And though they buy products at stores four times more often than they do online, women first research products online.

Simple Prescience

Wednesday, January 12th, 2011

The Huffington Post sees into McClatchy’s future in North Carolina:

The Charlotte News & Observer notes a rather significant point of contention regarding Brown’s connection of HIV/AIDS victims to the gay community.”

Market analyst: newspapers going down

Tuesday, January 11th, 2011

Don’t let recent good news from newspaper publishers fool you, the stock market analysis website Seeking Alpha warns. The industry is dying.

The site keys on the relatively rosy picture pushed by McClatchy last month, saying “publishers across the board got a big boost when The McClatchy Company announced that its advertising revenue rose during the fourth quarter. What’s more, CEO Gary Pruitt said he expects these improvements to continue this year.

“As the third-largest newspaper publishing company in the United States, McClatchy’s news caused some bullish activity in the industry. But the fact remains that we’re talking about newspapers here. So even though McClatchy publishes more than 70 of them – including The Miami Herald and The Charlotte Observer – they’re still just … well, newspapers.”

And, in fact, since the first of the year, McClatchy’s Kansas City Star has announced layoffs, while at  The News & Observer in Raleigh, N.C., buyouts have been mentioned by management amid rumors of furloughs and layoffs. At Gannett, one-week furloughs in the first quarter are already policy at most of its papers, while some of its papers in New Jersey face much more drastic measures.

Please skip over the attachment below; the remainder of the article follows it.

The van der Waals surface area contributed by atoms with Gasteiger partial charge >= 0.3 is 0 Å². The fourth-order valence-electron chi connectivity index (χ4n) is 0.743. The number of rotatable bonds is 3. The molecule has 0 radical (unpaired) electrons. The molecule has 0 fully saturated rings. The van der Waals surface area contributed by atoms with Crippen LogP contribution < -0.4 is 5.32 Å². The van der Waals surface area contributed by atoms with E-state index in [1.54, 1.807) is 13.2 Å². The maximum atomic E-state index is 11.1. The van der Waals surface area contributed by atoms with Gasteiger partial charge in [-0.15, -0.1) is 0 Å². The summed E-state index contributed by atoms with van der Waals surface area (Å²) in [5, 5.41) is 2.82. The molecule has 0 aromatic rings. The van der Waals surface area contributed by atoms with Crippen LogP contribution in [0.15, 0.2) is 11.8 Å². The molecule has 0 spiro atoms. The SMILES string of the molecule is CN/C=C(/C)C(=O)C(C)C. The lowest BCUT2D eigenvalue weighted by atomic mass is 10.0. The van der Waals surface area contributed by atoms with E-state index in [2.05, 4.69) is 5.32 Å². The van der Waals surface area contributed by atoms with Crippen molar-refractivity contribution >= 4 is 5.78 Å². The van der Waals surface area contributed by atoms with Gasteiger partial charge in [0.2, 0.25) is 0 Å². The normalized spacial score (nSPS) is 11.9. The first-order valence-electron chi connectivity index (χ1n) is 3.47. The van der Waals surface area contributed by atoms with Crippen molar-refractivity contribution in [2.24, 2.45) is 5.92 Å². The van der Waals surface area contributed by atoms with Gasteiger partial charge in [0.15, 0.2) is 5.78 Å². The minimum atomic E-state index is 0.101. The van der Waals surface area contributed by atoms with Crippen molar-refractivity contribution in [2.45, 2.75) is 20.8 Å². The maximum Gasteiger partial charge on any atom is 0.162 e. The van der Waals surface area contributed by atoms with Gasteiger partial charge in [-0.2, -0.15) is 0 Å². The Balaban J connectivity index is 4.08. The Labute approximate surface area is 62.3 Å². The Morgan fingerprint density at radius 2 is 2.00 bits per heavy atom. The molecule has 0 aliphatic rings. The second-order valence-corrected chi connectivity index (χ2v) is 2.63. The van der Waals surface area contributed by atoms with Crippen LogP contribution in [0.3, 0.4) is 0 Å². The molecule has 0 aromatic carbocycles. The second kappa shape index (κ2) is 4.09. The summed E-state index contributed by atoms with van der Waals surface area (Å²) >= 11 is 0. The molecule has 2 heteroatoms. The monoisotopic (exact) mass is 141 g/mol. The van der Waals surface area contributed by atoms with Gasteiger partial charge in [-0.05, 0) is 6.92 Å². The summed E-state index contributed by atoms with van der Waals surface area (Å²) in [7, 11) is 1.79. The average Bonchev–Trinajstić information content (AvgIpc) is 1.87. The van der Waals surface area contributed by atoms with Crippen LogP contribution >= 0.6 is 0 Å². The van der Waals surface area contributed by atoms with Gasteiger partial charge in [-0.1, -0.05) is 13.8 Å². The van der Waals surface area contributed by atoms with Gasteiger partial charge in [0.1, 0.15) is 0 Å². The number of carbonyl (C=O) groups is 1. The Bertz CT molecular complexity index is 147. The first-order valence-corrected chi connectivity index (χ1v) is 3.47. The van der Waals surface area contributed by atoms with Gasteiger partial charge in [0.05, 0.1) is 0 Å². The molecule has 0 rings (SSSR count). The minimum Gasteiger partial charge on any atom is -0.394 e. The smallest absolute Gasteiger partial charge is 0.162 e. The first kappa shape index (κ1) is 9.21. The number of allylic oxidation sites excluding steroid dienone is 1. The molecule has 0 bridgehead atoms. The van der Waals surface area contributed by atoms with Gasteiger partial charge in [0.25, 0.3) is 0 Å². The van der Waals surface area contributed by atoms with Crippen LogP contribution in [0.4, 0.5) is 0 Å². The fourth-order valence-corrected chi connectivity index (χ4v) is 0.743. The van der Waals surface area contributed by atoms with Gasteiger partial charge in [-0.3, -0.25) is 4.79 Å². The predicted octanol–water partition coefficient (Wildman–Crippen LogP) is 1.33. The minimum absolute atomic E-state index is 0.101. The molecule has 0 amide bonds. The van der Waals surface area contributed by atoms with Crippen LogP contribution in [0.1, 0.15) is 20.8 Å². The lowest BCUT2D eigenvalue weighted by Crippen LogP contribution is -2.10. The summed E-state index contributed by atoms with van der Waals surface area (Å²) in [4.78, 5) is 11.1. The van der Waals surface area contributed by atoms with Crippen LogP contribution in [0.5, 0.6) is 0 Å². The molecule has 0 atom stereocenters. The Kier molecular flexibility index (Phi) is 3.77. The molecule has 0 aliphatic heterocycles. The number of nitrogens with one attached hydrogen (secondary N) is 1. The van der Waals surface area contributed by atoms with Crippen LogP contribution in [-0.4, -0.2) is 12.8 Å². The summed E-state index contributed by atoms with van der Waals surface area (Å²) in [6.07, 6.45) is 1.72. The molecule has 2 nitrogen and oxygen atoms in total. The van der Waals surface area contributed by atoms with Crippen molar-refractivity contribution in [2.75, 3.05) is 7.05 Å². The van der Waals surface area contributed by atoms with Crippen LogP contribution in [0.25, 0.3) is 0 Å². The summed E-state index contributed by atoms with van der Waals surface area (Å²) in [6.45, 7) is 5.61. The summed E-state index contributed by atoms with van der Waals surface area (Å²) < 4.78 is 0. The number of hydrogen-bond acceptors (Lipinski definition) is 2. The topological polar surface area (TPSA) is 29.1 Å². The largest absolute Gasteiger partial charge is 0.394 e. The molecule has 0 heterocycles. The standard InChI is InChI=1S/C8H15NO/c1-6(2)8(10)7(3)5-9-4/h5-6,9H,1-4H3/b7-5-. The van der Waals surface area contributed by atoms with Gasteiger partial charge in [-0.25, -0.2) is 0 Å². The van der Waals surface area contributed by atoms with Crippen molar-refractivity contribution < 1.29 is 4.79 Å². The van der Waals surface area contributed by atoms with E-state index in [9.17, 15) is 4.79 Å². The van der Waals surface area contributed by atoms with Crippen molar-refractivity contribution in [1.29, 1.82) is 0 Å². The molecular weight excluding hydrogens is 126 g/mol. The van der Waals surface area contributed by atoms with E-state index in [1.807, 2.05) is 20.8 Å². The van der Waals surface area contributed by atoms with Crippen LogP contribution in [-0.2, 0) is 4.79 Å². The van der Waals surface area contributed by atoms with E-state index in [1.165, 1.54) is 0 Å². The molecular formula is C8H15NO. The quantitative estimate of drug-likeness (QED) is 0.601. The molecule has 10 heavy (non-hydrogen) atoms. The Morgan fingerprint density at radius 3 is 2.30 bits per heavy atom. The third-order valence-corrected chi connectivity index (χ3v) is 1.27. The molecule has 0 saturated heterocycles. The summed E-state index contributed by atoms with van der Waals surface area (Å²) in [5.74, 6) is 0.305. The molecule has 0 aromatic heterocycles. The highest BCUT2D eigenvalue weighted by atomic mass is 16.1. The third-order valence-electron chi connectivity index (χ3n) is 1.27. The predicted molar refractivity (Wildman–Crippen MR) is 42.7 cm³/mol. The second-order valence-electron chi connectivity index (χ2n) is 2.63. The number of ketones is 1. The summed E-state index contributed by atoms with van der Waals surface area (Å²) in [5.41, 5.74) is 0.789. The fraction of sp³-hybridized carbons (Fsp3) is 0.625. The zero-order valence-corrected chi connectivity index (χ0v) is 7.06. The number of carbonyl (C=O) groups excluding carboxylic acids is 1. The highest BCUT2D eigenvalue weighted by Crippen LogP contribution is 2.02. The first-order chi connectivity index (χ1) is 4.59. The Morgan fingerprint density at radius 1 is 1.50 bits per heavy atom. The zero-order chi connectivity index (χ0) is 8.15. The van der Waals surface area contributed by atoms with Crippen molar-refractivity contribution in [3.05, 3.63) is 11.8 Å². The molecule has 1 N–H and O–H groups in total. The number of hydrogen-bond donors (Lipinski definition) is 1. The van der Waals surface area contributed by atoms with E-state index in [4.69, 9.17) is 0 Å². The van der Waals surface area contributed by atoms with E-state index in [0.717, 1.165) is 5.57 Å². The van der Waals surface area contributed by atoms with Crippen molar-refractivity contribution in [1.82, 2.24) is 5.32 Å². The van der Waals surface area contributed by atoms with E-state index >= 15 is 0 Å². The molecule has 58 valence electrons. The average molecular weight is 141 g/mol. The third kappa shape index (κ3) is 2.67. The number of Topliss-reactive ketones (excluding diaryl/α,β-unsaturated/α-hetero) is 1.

Elsewhere, the Washington Post said this week it returned to profitability in 2010 and expected to remain profitable in 2011.

Seeking Alpha leads the reader through the familiar decline of newspapers, concluding that “a daily paper simply can’t compete with the up-to-the-second Internet in terms of news. Plus, there’s the added incentive that the Internet is free, leaving publishers scrambling to find a way to successfully monetize their online product.”

Online advertising revenue presents a glimmer of hope,  including a 13.9 percent gain in the second quarter of 2010 – the first quarterly gain since 2008, and a rise in McClatchy’s online revenue for the quarter that boosted its stock price.

“But even if this trend continues, it’s still not enough to combat the rapid decline of printed ad revenue,” Seeking Alpha says. “The numbers have been in a freefall for 14 consecutive quarters … with no end in sight.

“The bottom line is that newspaper publishers are going down. They won’t all bite the dust, of course. But it will take a few more years of closings, mergers and tinkering with online advertising before the real winners emerge. So don’t let McClatchy’s bounce fool you – this is one industry to dodge.”